Daimler Buses Develops Mobile 3D Printing Center in a Container

Published on May 18, 2021 by Amelia H.
daimler buses

The German car manufacturer Daimler, or more precisely its subsidiary Daimler Buses, has developed a pilot project focusing on 3D printing spare parts. With its service brand Omniplus, the company has designed a mobile container measuring 36 square meters (387.501 square feet). The container integrates additive manufacturing solutions for designing components, in this case spare parts, on demand. For now, this manufacturing space will be operational at BusWorld Home (BWH) in Hamburg, Germany. The manufacturer’s goal is to increase the number of digitized and 3D printed parts, and ultimately to offer online 3D printing licenses that customers can buy and then the parts will be produced in an additive manufacturing center certified by Daimler Buses.

The German company has been using additive manufacturing for several years and has used the technology in the production of prototypes for over 30 years. Now thanks to several advancements, 3D printing is now an efficient method of creating spare parts for buses. At present, Daimler Buses claims to have 3D printed more than 40,000 spare parts . It is currently working on 7,000 more models, offering a pretty impressive library of 3D files. By developing mobile micro-factories, the company wishes to further expand its use of AM and offer a faster, more local, and more environmentally respectful manufacturing solution to its customers.

Thanks to additive manufacturing, the car manufacturer can store numerous digital spare parts and print them on demand (photo credits: Daimler Buses)

Thanks to additive manufacturing, the car manufacturer can store numerous digital spare parts and print them on demand (photo credits: Daimler Buses)

Daimler Buses and its mobile manufacturing unit

The twelve by three meter container would be easily transportable by truck and would require electricity and internet connection to operate. The first would integrate an HP Jet Fusion 4200 machine and a processing unit which ensures the mixing and loading of the material (here a polymer powder), that would also allows rapid cooling of the parts. While the second would be equipped with a powder removal solution, an air filter and an air conditioning system. The goal is to have everything in hand necessary in order to design quality components, from modeling to post-processing.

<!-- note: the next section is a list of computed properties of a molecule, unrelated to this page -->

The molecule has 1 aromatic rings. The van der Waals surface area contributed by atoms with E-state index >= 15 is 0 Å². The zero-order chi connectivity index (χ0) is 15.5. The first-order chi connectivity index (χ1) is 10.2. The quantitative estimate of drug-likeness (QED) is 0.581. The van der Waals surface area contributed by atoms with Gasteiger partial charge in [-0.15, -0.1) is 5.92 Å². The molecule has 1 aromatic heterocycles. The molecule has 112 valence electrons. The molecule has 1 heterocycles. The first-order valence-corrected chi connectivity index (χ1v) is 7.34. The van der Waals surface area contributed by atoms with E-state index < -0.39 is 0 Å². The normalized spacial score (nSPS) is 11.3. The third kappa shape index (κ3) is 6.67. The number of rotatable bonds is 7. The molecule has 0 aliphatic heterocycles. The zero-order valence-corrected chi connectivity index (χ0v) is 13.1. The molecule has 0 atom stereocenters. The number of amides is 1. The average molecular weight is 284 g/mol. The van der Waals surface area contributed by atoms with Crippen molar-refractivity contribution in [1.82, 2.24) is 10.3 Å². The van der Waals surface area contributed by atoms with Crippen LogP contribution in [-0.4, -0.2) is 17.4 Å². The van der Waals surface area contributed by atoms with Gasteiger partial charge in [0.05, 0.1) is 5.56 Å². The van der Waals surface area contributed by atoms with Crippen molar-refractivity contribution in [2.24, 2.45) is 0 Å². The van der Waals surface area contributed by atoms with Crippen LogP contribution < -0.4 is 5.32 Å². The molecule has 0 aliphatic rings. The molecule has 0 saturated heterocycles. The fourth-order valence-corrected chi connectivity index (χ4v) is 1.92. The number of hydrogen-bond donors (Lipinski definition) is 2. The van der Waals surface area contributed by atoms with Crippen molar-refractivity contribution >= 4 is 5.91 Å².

Bernd Mack, Head of Customer Service and Parts at Daimler Buses, says: “Thanks to the mobile 3D printing centre, we can exploit the advantages of 3D printing to a greater extent and further increase the speed at which we supply spare parts. Decentralised production of parts as required avoids warehousing costs and reduces transportation routes. Thus, 3D printing not only allows us to react fast, flexibly and economically to customer requirements but to also improve our ecological footprint for the production of spare parts”.

The equipment present in each unit (photo credits: Daimler Buses)

The equipment present in each unit (photo credits: Daimler Buses)

Additive manufacturing is once again demonstrating its advantages in terms of on-demand, local and efficient production. The teams of the so-called Center of Competence 3D-Printing at Daimler Bus are currently working on 7,000 new parts: the idea is to digitize them to expand the manufacturer’s digital stock. Each of the 3D files will include printing instructions which should further increase the speed of the manufacturing process.

Finally, in the future, customers will be able to purchase 3D printing licenses on the ‘Omniplus On’ website and request the manufacture of their part in one of the mobile units. In any case, this is the objective of Daimler Buses, which wishes to democratize the use of these containers. You can find more information in the official press release .

* Cover photo credits: Daimler Buses

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